The European field elm (Ulmus minor Mill. sensu latissimo), our native noble broad-leaved species is known for having very valuable and highly prized wood. The favorable characteristics of this tree are not limited solely to its economic usefulness, since it also has more important, invaluable role in preserving the stability of lowland forest ecosystems. Unfortunately, European elm trees have suffered enormous losses due to Dutch elm disease pandemics, which resulted in significant dieback of adult trees. Nay, threats to morphological and genetic diversity of U. minor s.l. are manifold and expressed in terms of anthropogenic-induced destruction of habitat, introduction of new elm species and spontaneous hybridization with ornamental species, as well as extremely high susceptibility of elms of the Ulmus Heybr. section to the said Ophiostoma novo-ulmi Brasier pathogenic fungus. Giving the fact that in Croatia elm trees are also severely affected by the disease, abundance of healthy, adult individuals in the field is rather low. Accordingly, it is presumed that genetic and consequently morphological diversity of U. minor s.l. in Croatia as well as throughout Europe has been exceedingly negatively affected.
The study of morphological variability of leaves encompassed six elm populations (Ulmus minor Mill. sensu latissimo) from continental Croatia: Bilogora, Dilj, Donji Miholjac, Jastrebarsko, Nova Kapela and Zagreb (Figure 1). Quantification of the intra- and interpopulational variability was done on the basis of 10 morphological leaf traits (Figure 2). In order to describe the pattern of variability, descriptive statistics and multivariate methods were used. Analysed morphological traits showed high variability, despite hypothesized negative impact of Dutch elm disease on morphological variability of the studied species. The variability coefficient for populations in total ranged from 17,05 % for the trait of number of secondary and tertiary veins in the subapical region to 45,24 % for the trait of leaf base asymmetry (Table 1).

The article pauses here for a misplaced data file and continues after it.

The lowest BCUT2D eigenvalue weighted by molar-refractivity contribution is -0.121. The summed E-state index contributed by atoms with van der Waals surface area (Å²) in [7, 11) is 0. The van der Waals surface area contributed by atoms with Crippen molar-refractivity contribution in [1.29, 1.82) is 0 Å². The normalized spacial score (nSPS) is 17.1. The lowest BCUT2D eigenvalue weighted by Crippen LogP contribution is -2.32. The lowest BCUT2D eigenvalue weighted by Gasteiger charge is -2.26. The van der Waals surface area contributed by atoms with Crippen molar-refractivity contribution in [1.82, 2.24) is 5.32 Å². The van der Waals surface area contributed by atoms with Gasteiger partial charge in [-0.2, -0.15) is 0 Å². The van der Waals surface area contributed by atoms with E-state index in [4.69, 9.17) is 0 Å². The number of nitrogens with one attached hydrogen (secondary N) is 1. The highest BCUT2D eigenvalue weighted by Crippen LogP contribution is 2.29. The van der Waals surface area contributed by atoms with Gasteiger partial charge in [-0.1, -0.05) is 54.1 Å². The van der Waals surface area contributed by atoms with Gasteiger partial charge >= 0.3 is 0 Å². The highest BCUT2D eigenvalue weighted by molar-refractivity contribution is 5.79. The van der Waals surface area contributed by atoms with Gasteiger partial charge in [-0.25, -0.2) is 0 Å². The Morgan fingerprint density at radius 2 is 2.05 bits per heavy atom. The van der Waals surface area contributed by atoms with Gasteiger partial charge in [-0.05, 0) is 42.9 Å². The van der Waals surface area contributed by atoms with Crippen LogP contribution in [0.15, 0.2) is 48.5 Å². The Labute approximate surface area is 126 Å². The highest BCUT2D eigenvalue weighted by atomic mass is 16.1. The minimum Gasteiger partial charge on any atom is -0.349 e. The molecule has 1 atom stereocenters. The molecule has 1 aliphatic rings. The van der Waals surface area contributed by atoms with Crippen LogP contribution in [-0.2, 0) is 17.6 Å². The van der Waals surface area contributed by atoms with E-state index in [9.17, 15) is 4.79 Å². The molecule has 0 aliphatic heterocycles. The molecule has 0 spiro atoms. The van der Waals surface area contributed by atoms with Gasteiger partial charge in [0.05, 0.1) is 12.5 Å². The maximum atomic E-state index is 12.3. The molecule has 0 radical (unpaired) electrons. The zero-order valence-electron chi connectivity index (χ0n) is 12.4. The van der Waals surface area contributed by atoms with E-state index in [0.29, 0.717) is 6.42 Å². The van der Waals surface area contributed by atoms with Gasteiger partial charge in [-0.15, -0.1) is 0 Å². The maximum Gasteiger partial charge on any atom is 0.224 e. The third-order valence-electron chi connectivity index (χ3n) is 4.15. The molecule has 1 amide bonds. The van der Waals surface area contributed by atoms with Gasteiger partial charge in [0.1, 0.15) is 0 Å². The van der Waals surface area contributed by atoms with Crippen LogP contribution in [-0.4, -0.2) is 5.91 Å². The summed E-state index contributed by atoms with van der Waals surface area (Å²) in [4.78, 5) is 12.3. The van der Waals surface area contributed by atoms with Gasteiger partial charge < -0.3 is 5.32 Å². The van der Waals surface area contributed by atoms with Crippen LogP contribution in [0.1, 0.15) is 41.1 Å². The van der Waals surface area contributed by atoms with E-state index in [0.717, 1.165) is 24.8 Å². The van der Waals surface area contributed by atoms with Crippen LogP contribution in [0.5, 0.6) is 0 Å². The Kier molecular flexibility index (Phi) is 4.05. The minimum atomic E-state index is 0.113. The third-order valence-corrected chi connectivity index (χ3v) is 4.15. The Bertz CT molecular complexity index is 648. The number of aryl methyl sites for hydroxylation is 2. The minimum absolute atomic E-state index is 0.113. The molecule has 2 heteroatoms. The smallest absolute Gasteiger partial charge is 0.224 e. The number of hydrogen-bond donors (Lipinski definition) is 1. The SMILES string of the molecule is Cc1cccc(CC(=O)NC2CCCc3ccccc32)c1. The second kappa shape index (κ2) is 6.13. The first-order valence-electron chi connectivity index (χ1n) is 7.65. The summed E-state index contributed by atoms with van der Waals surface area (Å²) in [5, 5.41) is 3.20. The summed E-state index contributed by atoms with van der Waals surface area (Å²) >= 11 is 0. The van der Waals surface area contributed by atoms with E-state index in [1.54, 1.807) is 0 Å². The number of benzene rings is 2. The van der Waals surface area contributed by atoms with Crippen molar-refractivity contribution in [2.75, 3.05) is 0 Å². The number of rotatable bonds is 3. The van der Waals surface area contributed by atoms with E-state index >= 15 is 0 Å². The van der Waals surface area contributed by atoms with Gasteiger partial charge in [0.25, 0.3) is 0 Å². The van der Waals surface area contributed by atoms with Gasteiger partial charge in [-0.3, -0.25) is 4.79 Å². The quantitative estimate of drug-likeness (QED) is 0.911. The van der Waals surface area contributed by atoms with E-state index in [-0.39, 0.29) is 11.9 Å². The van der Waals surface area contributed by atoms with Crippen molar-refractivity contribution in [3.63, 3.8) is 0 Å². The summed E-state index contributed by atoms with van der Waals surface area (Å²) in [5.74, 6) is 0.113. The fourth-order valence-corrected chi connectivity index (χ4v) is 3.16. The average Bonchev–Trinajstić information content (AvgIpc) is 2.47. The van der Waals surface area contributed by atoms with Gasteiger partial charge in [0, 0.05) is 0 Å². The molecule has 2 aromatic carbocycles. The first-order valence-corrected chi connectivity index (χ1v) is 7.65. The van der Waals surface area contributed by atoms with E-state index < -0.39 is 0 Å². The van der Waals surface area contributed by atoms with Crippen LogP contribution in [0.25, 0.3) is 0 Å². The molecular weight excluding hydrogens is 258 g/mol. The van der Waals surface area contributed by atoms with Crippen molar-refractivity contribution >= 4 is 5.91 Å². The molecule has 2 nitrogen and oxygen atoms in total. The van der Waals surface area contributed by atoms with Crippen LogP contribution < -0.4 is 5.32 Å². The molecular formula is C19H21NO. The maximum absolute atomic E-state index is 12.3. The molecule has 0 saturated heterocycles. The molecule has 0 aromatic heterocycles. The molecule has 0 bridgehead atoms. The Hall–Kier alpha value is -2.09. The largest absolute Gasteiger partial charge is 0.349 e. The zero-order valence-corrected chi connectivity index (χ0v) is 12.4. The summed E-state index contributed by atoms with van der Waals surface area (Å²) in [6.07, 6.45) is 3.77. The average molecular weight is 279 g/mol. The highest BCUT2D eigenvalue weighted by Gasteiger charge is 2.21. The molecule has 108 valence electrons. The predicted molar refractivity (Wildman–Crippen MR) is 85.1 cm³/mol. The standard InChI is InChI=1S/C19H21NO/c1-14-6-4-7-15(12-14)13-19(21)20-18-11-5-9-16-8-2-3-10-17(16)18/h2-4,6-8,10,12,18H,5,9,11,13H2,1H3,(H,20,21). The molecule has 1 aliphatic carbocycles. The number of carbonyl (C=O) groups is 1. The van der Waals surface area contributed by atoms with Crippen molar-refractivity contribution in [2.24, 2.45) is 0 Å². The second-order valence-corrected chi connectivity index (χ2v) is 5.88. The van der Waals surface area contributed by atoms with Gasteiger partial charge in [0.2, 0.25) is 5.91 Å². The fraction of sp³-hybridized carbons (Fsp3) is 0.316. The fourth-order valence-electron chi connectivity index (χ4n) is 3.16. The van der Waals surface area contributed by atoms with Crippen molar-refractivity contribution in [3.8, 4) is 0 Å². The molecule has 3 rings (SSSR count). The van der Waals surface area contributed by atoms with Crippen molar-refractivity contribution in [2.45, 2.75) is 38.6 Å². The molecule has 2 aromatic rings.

There were significant differences among trees within populations and among populations for all measured leaf traits (Tables 2 and 3), except for four traits on populational level: leaf blade area (LA), leaf blade breadth at its widest point (HW), leaf blade length, measured along the shorter side of lamina, starting from the leaf base to the point of maximum leaf breadth (PMPW) and leaf blade width at 50 % of leaf blade length, measured along the shorter side of lamina (PW1).
Partitioning of variance showed that differences among trees in a single population accounted for 1/2-2/3 of total variability, whereas the amount of variation attributable to differences among populations was considerably smaller. However, interpopulation variability proved high for the trait of number of secondary and tertiary veins in the subapical region and the trait of petiole length (Table 4). Application of cluster analysis revealed grouping of populations regarding ecological site conditions (Table 5 and Figure 3). However, negative impact of anthropogenic activities on environmental conditions in terms of land use alteration and hydroregulation processes as a basis for population differentiation was also confirmed. Thus, the first group of the most similar populations involved Bilogora, Donji Miholjac, Zagreb and the second group Jastrebarsko and Nova Kapela. The reasons for the Dilj population differentiation can be sought in its affiliation to the Central European vegetation zone thermofilic forests of the alliance Quercion pubescentis-petraeae Br. – Bl. 1931.